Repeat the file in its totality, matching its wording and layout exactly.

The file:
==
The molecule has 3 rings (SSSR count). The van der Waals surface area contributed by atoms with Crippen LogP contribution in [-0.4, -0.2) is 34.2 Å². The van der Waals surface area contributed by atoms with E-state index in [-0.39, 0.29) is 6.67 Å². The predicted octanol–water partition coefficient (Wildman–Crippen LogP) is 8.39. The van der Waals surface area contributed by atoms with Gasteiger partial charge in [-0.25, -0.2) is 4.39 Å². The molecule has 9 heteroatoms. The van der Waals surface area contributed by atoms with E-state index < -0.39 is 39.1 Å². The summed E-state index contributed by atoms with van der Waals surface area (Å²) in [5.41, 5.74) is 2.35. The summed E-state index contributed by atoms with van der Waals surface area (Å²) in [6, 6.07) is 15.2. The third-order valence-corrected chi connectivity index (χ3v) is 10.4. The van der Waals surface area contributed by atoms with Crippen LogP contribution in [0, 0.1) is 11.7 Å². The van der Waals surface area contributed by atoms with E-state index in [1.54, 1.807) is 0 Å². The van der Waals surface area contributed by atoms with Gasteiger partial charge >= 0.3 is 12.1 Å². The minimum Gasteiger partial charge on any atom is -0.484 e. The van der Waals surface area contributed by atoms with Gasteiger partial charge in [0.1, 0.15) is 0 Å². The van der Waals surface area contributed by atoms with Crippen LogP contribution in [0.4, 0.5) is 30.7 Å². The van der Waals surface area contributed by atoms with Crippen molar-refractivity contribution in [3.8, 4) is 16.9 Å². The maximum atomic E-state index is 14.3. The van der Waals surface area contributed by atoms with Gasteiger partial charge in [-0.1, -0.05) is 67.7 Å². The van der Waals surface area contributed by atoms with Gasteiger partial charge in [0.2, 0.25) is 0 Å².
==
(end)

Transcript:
The molecule has 3 rings (SSSR count). The van der Waals surface area contributed by atoms with Crippen LogP contribution in [-0.4, -0.2) is 34.2 Å². The van der Waals surface area contributed by atoms with E-state index in [-0.39, 0.29) is 6.67 Å². The predicted octanol–water partition coefficient (Wildman–Crippen LogP) is 8.39. The van der Waals surface area contributed by atoms with Gasteiger partial charge in [-0.25, -0.2) is 4.39 Å². The molecule has 9 heteroatoms. The van der Waals surface area contributed by atoms with E-state index < -0.39 is 39.1 Å². The summed E-state index contributed by atoms with van der Waals surface area (Å²) in [5.41, 5.74) is 2.35. The summed E-state index contributed by atoms with van der Waals surface area (Å²) in [6, 6.07) is 15.2. The third-order valence-corrected chi connectivity index (χ3v) is 10.4. The van der Waals surface area contributed by atoms with Crippen LogP contribution in [0, 0.1) is 11.7 Å². The van der Waals surface area contributed by atoms with E-state index in [1.54, 1.807) is 0 Å². The van der Waals surface area contributed by atoms with Gasteiger partial charge >= 0.3 is 12.1 Å². The minimum Gasteiger partial charge on any atom is -0.484 e. The van der Waals surface area contributed by atoms with Gasteiger partial charge in [0.1, 0.15) is 0 Å². The van der Waals surface area contributed by atoms with Crippen LogP contribution in [0.4, 0.5) is 30.7 Å². The van der Waals surface area contributed by atoms with Crippen molar-refractivity contribution in [3.8, 4) is 16.9 Å². The maximum atomic E-state index is 14.3. The van der Waals surface area contributed by atoms with Gasteiger partial charge in [-0.1, -0.05) is 67.7 Å². The van der Waals surface area contributed by atoms with Gasteiger partial charge in [0.2, 0.25) is 0 Å².